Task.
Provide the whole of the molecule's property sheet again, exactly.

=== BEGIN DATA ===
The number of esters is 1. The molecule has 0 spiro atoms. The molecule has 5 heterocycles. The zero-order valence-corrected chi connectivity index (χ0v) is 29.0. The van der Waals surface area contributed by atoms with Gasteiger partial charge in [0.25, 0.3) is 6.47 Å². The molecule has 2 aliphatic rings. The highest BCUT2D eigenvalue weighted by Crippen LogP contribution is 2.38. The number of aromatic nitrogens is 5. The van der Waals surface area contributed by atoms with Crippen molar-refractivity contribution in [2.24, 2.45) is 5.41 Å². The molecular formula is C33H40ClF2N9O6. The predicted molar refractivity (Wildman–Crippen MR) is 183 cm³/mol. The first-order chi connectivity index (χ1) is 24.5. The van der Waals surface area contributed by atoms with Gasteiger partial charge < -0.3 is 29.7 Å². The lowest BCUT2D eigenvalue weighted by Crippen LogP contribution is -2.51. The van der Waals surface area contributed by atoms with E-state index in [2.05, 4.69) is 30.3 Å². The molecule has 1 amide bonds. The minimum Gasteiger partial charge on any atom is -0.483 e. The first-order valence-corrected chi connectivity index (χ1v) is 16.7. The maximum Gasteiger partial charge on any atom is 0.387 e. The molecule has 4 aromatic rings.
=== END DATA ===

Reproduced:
The number of esters is 1. The molecule has 0 spiro atoms. The molecule has 5 heterocycles. The zero-order valence-corrected chi connectivity index (χ0v) is 29.0. The van der Waals surface area contributed by atoms with Gasteiger partial charge in [0.25, 0.3) is 6.47 Å². The molecule has 2 aliphatic rings. The highest BCUT2D eigenvalue weighted by Crippen LogP contribution is 2.38. The number of aromatic nitrogens is 5. The van der Waals surface area contributed by atoms with Crippen molar-refractivity contribution in [2.24, 2.45) is 5.41 Å². The molecular formula is C33H40ClF2N9O6. The predicted molar refractivity (Wildman–Crippen MR) is 183 cm³/mol. The first-order chi connectivity index (χ1) is 24.5. The van der Waals surface area contributed by atoms with Gasteiger partial charge < -0.3 is 29.7 Å². The lowest BCUT2D eigenvalue weighted by Crippen LogP contribution is -2.51. The van der Waals surface area contributed by atoms with E-state index in [2.05, 4.69) is 30.3 Å². The molecule has 1 amide bonds. The minimum Gasteiger partial charge on any atom is -0.483 e. The first-order valence-corrected chi connectivity index (χ1v) is 16.7. The maximum Gasteiger partial charge on any atom is 0.387 e. The molecule has 4 aromatic rings.